Grandad’s favorite actor in the actor’s favorite movie

The Americanization of Emily (1964)
Directed by Arthur Hiller


Lt. Cmdr. Charles E. Madison: War isn’t hell at all. It’s man at his best; the highest morality he’s capable of. It’s not war that’s insane, you see. It’s the morality of it. It’s not greed or ambition that makes war: it’s goodness. Wars are always fought for the best of reasons: for liberation or manifest destiny. Always against tyranny and always in the interest of humanity. So far this war, we’ve managed to butcher some ten million humans in the interest of humanity. Next war it seems we’ll have to destroy all of man in order to preserve his damn dignity. It’s not war that’s unnatural to us, it’s virtue. As long as valor remains a virtue, we shall have soldiers. So, I preach cowardice. Through cowardice, we shall all be saved.
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Coffy (1973)
Directed by Jack Hill


Every single part of popular culture sort of ripples out like the waves from a bunch of pebbles tossed into a pond that intersect with each other in odd ways. Once a film is made, it is there to be influenced by in varying economic and social strata forever.
My friend invited me to see Roy Ayers tonight. Ayers did the soundtrack to this movie so I decided to watch it. I’m not really that familiar with the Blaxsploitation era and I’m not even sure what to think of Coffy since I’ve seen hundreds of films influenced in some way by it over the past 40 years or so.
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Whiplash: JK Simmons’ second most appealing Nazi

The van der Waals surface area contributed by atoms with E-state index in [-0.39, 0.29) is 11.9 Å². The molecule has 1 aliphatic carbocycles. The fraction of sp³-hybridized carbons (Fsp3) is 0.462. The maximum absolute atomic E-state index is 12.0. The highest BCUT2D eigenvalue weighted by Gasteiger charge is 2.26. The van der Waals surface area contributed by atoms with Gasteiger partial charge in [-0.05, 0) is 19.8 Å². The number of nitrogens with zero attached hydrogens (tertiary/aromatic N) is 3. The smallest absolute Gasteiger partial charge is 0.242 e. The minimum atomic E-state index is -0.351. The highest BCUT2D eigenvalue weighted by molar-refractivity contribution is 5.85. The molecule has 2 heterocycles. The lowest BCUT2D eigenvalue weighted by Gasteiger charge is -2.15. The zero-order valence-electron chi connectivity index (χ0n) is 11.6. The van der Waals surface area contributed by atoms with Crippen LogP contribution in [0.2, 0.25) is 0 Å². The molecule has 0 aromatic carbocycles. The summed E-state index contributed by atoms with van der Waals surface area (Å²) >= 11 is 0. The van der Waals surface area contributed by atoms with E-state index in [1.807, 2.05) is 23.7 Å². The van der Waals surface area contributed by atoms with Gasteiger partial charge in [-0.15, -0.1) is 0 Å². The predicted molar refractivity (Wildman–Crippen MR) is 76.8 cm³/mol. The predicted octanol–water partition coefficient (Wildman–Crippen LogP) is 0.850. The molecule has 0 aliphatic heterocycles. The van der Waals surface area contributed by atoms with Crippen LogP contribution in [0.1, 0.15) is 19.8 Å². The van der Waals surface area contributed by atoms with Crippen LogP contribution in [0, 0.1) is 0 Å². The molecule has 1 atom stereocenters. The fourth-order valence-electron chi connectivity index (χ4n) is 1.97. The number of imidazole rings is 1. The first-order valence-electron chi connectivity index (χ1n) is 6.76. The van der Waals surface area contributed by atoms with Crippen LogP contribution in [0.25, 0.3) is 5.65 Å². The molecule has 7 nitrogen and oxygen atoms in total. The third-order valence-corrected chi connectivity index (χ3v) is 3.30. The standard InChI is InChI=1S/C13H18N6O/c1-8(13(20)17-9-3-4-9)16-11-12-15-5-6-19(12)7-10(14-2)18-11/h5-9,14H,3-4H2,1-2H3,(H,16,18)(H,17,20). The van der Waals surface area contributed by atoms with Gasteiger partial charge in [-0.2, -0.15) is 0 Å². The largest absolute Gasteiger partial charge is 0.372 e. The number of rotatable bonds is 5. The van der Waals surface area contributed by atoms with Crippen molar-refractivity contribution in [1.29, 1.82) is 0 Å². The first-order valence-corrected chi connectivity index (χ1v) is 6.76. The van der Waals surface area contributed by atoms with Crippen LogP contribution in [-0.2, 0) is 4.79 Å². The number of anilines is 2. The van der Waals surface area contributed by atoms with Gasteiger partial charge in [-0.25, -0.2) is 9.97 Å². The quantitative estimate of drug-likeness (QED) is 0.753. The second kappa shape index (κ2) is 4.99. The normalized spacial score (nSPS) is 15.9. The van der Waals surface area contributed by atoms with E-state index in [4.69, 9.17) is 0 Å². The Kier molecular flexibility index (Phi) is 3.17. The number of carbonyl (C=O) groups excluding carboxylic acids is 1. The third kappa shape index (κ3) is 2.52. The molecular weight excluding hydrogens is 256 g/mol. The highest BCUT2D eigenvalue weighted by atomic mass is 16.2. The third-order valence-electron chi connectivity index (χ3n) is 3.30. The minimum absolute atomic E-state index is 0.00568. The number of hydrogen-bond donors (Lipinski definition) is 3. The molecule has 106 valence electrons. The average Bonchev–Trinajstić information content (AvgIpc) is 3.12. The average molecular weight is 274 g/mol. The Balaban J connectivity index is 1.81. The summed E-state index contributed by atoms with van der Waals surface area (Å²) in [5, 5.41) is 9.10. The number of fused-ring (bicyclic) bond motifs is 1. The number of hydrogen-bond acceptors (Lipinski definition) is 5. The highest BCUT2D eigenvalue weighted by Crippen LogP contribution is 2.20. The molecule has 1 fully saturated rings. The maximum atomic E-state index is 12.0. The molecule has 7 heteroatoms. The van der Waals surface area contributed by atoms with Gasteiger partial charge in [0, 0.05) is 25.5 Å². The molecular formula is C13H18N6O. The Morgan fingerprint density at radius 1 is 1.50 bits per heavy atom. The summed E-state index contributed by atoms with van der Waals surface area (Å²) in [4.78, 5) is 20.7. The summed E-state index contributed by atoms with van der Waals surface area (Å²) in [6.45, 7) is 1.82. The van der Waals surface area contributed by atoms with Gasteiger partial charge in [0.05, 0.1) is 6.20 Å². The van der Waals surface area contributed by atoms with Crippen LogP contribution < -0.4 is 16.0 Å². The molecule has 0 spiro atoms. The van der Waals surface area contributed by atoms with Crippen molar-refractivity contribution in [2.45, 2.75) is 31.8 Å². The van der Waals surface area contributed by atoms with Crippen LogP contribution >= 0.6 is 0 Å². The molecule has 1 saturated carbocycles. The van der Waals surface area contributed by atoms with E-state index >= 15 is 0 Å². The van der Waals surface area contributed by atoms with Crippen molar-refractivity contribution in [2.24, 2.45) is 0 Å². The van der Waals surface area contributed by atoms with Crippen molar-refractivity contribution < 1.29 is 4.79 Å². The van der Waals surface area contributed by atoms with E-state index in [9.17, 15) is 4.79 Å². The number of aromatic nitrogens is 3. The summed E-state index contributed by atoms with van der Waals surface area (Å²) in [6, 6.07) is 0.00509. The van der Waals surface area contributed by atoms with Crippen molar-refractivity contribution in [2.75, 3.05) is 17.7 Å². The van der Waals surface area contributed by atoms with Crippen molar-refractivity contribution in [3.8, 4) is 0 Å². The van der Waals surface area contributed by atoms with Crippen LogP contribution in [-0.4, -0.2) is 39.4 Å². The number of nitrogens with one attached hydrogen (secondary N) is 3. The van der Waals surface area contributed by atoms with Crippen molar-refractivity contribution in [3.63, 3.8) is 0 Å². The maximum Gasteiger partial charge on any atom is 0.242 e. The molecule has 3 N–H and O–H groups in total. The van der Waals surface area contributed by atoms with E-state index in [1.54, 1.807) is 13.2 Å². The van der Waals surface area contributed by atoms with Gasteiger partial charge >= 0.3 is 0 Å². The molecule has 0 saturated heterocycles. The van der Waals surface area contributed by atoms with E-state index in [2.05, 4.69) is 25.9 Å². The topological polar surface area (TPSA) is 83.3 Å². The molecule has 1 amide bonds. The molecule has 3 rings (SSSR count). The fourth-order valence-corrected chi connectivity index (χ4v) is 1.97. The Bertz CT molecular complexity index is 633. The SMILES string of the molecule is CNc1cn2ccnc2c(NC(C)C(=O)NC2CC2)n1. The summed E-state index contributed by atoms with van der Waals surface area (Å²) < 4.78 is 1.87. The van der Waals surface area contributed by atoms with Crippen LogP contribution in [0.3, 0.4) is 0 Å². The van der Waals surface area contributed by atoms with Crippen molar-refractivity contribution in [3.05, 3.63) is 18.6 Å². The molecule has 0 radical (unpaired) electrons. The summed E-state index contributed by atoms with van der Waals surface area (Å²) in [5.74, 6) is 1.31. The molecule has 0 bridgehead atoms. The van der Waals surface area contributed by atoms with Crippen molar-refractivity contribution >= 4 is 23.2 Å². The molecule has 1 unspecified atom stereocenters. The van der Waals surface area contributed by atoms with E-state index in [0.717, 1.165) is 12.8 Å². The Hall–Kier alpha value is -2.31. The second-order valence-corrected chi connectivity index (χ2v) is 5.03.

“I don’t sound like nobody” Elvis Presley 1953

The genius of Elvis Presley and Sam Phillips was that they both insisted that the mistakes stay in as long as the feeling was right. That is something the kids and the teacher portrayed in this movie will never understand.

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Wow Obama Just Like Bill Hicks envisioned it over 20 years ago

Obama CIA article

American Sniper


I like to pat myself on the back, because I was really of the belief that Clint Eastwood was a great artist way before everyone else realized it. It didn’t appear to be common knowledge until after Unforgiven, his amazing meditation on violence and the toil it takes on a manly killer that won Eastwood a Best Director Oscar. Eastwood’s entire career has been obsessed with notions of violence, justice, heroism and manhood. In so doing he has been an astute commentator on our love of violent movie justice, which historically Americans just can’t get enough of.

Eastwood started out in the Western genre and then moved on to crime thriller, and in both there is this need not to want teamwork. Americans for some reason like nothing more than sharing the supposed cowboy ethic of Die Hard’s John McClain, one man taking down an opposing army all by himself. A decade’s worth of soldiers died in Vietnam, but seemingly Americans are so egotistical they love nothing more than to see that John Rambo could have won that war all by himself. The absurdly entertaining Rambo II made the country feel way better about the disastrous Vietnam War.
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